Luckily, when it comes to growing succulents, the plants are not too fussy about the type of fertilizer they get. Most are happy with a balanced fertilizer applied in any form, as long as it is applied according to the packaging instructions. If you’re worried about overfertilizing, avoid slow-release fertilizers as they will burn the roots if applied excessively and are difficult to remove from the soil.

Depending on your chosen product, I usually start with a half-strength dose for most types to avoid overdoing it. Succulents don’t need high levels of soil nutrients and prefer less fertility over an excessive amount.

A fertilizer with equal NPK values is suitable and great for several plants, especially indoors. Alternatively, you can look for a fertilizer slightly higher in phosphorus. Excess nitrogen should be avoided as this can cause growth to become leggy.

There are many specially formulated products for succulents and cacti. Using these will eliminate the guesswork of whether you’re using the right stuff. But I like to work with what I have and take a trial-and-error approach, never applying more than the plants need.

How Often Do Succulents Need Fertilizer?

Close-up of female hands holding blue fertilizer sticks over Agave montana succulent plant on terrace. This succulent plant is characterized by rosette-like growth and thick, fleshy leaves. The leaves of Agave montana are bluish green in color and have prominent teeth or spikes along the edges.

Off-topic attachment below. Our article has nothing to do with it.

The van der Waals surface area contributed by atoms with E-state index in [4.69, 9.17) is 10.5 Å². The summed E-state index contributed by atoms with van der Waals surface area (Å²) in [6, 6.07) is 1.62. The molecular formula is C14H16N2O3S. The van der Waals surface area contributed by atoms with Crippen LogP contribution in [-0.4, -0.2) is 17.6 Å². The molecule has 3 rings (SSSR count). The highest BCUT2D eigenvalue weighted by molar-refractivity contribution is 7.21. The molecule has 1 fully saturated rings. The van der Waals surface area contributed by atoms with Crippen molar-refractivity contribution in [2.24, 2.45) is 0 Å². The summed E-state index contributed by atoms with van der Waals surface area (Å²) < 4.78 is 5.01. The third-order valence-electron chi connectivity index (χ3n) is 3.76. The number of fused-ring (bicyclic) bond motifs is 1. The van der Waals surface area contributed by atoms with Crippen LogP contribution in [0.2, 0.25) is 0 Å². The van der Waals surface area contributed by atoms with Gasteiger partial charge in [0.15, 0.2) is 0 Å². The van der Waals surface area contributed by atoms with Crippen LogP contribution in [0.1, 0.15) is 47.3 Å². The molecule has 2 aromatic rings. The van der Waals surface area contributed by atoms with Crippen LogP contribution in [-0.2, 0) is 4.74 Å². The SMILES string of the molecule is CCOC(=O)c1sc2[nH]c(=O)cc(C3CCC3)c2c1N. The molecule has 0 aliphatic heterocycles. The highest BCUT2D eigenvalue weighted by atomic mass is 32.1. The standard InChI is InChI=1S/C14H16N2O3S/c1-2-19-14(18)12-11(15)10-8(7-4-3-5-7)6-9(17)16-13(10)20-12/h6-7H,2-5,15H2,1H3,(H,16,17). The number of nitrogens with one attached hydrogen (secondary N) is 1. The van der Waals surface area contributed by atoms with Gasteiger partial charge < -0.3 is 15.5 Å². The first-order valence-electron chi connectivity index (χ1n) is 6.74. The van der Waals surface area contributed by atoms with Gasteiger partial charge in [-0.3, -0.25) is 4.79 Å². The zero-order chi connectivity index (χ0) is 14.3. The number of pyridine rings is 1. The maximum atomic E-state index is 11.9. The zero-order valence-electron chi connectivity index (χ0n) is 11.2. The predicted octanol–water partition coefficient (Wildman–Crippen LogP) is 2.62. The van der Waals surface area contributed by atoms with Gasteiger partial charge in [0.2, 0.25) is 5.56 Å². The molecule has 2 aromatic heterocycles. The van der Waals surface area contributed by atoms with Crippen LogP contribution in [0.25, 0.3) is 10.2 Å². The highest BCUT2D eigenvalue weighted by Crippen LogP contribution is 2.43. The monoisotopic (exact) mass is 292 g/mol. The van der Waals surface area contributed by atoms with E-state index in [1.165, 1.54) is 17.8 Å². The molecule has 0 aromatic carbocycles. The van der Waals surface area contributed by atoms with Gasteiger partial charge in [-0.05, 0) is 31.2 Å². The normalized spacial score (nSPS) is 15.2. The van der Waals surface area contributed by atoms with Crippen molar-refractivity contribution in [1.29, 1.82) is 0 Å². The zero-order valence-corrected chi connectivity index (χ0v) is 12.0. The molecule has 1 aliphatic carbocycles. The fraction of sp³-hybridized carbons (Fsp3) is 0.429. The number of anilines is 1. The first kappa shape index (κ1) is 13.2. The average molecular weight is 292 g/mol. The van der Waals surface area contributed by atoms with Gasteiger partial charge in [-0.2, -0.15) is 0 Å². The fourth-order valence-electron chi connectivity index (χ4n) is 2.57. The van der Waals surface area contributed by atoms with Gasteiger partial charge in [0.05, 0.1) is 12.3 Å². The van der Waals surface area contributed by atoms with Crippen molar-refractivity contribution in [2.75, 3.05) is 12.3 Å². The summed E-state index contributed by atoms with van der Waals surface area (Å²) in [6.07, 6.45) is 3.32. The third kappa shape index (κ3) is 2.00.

Low-concentration fertilizer can be applied more frequently, monitoring for signs of overfertilization.

As succulents don’t require a lot of feeding to grow well, I generally restrict my succulent feeding to around once per year. This differs depending on the plants and the size of the container. However, this is usually enough to keep the plants happy without overdoing it.

I also avoid feeding if I’ve recently repotted, as the new soil usually contains enough nutrients. Fertilizing too soon after a soil change may contribute to root stress.

You can apply fertilizer more often if you’re using a low concentration and watch carefully for signs of overfertilizing. For example, I like to fertilize my aloe veras once more in summer to give them a boost before flowering in fall. Once per year is often plenty and provides a far better outcome than fertilizing too much.

When Is The Best Time To Fertilize Succulents?